Background: Influenza A viruses of domestic birds originate from the natural reservoir in aquatic birds as a result of interspecies transmission and adaptation to new host species. We previously noticed that influenza viruses isolated from distinct orders of aquatic and terrestrial birds may differ in their fine receptor-binding specificity by recognizing the structure of the inner parts of Neu5Ac alpha 2-3Gal-terminated sialyloligosaccharide receptors. To further characterize these differences, we studied receptor-binding properties of a large panel of influenza A viruses from wild aquatic birds, poultry, pigs and horses.
Results: Using a competitive solid-phase binding assay, we determined viral binding to polymeric conjugates of sialyloligosaccharides differing by the type of Neu5Ac alpha-Gal linkage and by the structure of the more distant parts of the oligosaccharide chain. Influenza viruses isolated from terrestrial poultry differed from duck viruses by an enhanced binding to sulfated and/or fucosylated Neu5Ac alpha 2-3Gal-containing sialyloligosaccharides. Most of the poultry viruses tested shared a high binding affinity for the 6-sulfo sialyl Lewis X (Su-SLex). Efficient binding of poultry viruses to Su-SLex was often accompanied by their ability to bind to Neu5Ac alpha 2-6Gal-terminated (human-type) receptors. Such a dual receptor-binding specificity was demonstrated for the North American and Eurasian H7 viruses, H9N2 Eurasian poultry viruses, and H1, H3 and H9 avian-like virus isolates from pigs.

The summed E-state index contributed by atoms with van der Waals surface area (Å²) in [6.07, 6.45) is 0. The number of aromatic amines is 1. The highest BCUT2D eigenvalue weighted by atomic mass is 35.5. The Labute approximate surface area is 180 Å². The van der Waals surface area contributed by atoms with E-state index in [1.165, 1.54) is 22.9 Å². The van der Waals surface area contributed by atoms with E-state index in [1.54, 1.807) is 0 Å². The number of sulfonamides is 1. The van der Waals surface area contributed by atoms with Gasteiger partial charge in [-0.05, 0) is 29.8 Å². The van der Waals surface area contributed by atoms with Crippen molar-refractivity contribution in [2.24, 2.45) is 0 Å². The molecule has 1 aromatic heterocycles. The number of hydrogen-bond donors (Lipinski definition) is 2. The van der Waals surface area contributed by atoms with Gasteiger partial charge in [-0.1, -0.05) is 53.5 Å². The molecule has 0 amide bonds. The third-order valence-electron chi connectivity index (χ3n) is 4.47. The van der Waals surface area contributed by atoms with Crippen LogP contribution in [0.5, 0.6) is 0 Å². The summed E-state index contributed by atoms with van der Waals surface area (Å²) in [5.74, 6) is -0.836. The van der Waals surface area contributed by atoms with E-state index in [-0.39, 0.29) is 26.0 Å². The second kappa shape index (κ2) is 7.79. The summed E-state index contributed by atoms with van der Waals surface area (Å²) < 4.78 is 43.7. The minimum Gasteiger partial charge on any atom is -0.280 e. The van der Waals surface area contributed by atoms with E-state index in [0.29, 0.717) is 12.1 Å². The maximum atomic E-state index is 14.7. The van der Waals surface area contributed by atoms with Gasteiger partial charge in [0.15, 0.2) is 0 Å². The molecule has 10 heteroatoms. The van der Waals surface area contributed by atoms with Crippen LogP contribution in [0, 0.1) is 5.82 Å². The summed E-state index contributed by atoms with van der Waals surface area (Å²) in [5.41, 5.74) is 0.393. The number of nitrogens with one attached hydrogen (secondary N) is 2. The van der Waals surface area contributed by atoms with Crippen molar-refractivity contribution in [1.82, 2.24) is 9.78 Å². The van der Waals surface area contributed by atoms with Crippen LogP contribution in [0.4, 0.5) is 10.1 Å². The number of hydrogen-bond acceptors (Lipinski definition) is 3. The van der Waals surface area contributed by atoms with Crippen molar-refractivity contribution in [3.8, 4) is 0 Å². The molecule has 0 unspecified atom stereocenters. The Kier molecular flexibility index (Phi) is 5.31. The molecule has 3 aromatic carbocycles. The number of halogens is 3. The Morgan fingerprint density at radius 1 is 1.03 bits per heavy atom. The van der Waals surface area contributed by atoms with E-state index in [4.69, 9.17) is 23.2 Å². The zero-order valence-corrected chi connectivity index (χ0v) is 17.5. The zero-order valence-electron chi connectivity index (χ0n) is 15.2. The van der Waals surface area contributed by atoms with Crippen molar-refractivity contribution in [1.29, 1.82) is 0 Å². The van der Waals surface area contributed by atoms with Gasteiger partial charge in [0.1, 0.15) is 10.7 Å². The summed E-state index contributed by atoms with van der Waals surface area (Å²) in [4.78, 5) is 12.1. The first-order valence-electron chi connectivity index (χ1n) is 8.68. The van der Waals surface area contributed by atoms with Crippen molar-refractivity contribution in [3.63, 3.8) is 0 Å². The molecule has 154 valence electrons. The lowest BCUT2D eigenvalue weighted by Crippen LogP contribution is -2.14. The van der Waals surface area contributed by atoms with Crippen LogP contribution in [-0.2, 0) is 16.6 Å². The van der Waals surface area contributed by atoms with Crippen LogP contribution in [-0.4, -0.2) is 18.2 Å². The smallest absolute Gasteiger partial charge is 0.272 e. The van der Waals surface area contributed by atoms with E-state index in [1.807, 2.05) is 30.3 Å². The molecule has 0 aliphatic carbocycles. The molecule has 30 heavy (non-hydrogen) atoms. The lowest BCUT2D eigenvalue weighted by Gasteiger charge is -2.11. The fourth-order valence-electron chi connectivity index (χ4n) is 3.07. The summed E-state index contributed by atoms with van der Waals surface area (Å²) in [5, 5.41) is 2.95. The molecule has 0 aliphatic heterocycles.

Conclusion: Influenza viruses of terrestrial poultry differ from ancestral duck viruses by enhanced binding to sulfated and/or fucosylated Neu5Ac alpha 2-3Gal-terminated receptors and, occasionally, by the ability to bind to Neu5Ac alpha 2-6Gal-terminated (human-type) receptors. These findings suggest that the adaptation to receptors in poultry can enhance the potential of an avian virus for avian-to-human transmission and pandemic spread.